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After the Board of Regents froze investments in fossil fuels in February, students are frustrated with a lack of communication from the University’s administration about these investments. 

After the vote to pause direct investments from the University of Michigan’s endowment, Regent Mark Bernstein (D) in February said the University would not make any new investments until they reevaluated their policy.

“We will not bring forward new direct investments in fossil fuel companies while we study the investment policy of the University of Michigan with regard to all fossil fuel investments in a deliberative, thorough, inclusive and responsible manner,” Bernstein said.

Engineering junior Leah Webber, a member of Climate Action Movement, said the University’s administration and the Board of Regents have been silent on the issue of fossil fuel investments since the vote more than seven months ago. 

“We’re looking to see if there have been any updates (on investment in fossil fuels) and the resounding answer is ‘no,’” Webber said. “The regents have been avoiding this problem, which is quite frustrating.”

The Michigan Daily reached out to all of the regents to learn what the board has been doing on the issue of fossil fuels since the freeze. Only Regent Mark Bernstein (D) responded prior to publication. 

Bernstein wrote in an email to The Daily he personally supported the freeze and eventual divestment but did not go into details on what the board has done regarding the matter.

“I remain unwavering regarding my support for a ‘freeze’ on future fossil fuel related investments,” Bernstein wrote. “We need to stop funding our destruction and do everything we can to disrupt the flow of capital that enables the extraction of fossil fuels from the earth. This requires a thoughtful divestment from these investments. The University is currently studying this issue and I remain focused on ensuring that this process occurs in a responsible, fully informed way.”

Public Policy senior Sabrina Butcher is part of the Citizens’ Climate Lobby, a group lobbying federal policymakers for action on climate change. 

She said the University has done a poor job of communicating with students on myriad issues, with climate change being just one example. Butcher said the freeze in investments was a sign the board is listening to student voices but noted that this varied based on the individual regent.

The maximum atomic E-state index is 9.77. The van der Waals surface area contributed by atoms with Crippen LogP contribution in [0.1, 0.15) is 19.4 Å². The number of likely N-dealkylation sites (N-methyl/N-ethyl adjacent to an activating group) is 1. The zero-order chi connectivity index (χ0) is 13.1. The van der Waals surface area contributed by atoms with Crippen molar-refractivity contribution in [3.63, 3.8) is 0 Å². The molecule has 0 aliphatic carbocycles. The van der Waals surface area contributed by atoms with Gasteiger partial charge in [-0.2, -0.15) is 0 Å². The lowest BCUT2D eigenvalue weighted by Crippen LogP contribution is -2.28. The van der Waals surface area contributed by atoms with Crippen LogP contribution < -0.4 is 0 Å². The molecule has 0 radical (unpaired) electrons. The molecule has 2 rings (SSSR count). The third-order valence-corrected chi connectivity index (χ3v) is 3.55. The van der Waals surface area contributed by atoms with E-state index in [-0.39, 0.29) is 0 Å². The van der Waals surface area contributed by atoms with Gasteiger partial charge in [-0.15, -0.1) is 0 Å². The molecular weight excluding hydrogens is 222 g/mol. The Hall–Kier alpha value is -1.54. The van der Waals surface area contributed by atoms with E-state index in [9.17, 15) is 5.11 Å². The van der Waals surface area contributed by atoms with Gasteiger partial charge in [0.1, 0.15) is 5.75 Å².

She also pointed out that the University had other matters to deal with, such as complaints about conditions in quarantine housing and recent strikes on campus.

“(There’s) a lot going on this year that doesn’t really have a whole lot to do with divestment from fossil fuels,” Butcher said. “This year, I’m pessimistic.” 

Webber said that while individual regents have reached out to CAM with concerns about COVID shifting the focus off of fossil fuel divestment, the organization is disappointed by the inaction they see on this issue.

“We’re very frustrated with the regents’ lack of action and, to be quite frank, this lack of action is not unique to this situation,” Webber said.

Public Policy senior Grace Hermann is chair of the University’s chapter of College Democrats, which has supported CAM in its fight for divestment. She said the University underestimates students’ understanding of political issues like divestment.

“Students rightfully have a lot of distrust of the administration and the regents. Although some regents do their best to communicate with students, in general, there is a misconception that students are operating in this idealistic but unrealistic realm,” Hermann said. “The thing is, the students calling for this change are incredibly well-researched.”

In 2013, the Divest and Invest campaign began pushing for total divestment from fossil fuels. With help from other groups, they spoke to the regents on numerous occasions, asking them to consider divesting from fossil fuels. 

President Mark Schlissel created a Greenhouse Gas Reduction Committee in 2015. Students at the time complained the committee’s recommendations were ignored by the University’s administration.

Webber expressed similar frustrations with the President’s Commission on Carbon Neutrality, created in 2019, as another example of inaction operating under the guise of action.

“(The commission) has no power to do anything and is still not allowed to discuss divestment,” Webber said. 

She said divestment isn’t the only environmental issue facing the University and pointed to a lack of affordable housing in Ann Arbor as another issue hampering the push for carbon neutrality. 

Ann Arbor’s rents are notably higher than in other cities, which forces many members of the University community to move out of the city. This in turn leads them to drive more often, increasing emissions. The PCCN’s commuting analysis team mentioned housing policy as one of its focus areas in its spring report.

University spokesperson Rick Fitzgerald wrote in an email that the PCCN looks for ways to reduce greenhouse gas emissions on campus. When asked specifically about fossil fuel investments, Fitzgerald cited the ongoing nature of the review and said the University has “no additional information to share at this time.”

“The PCCN is charged with recommending scalable and transferrable pathways for U-M to reduce its direct and indirect greenhouse gas emissions,” Fitzgerald wrote. 

Hermann said the fossil fuel freeze came as a direct result of student activism and encouraged students to push for a better University.

“The University is only driven to action after a lot of student work and vision,” Hermann said. “Even though most of us are only on campus for a short time, what we do with that time lays the groundwork for future students.”

Daily Staff Report Dominic Coletti can be reached at

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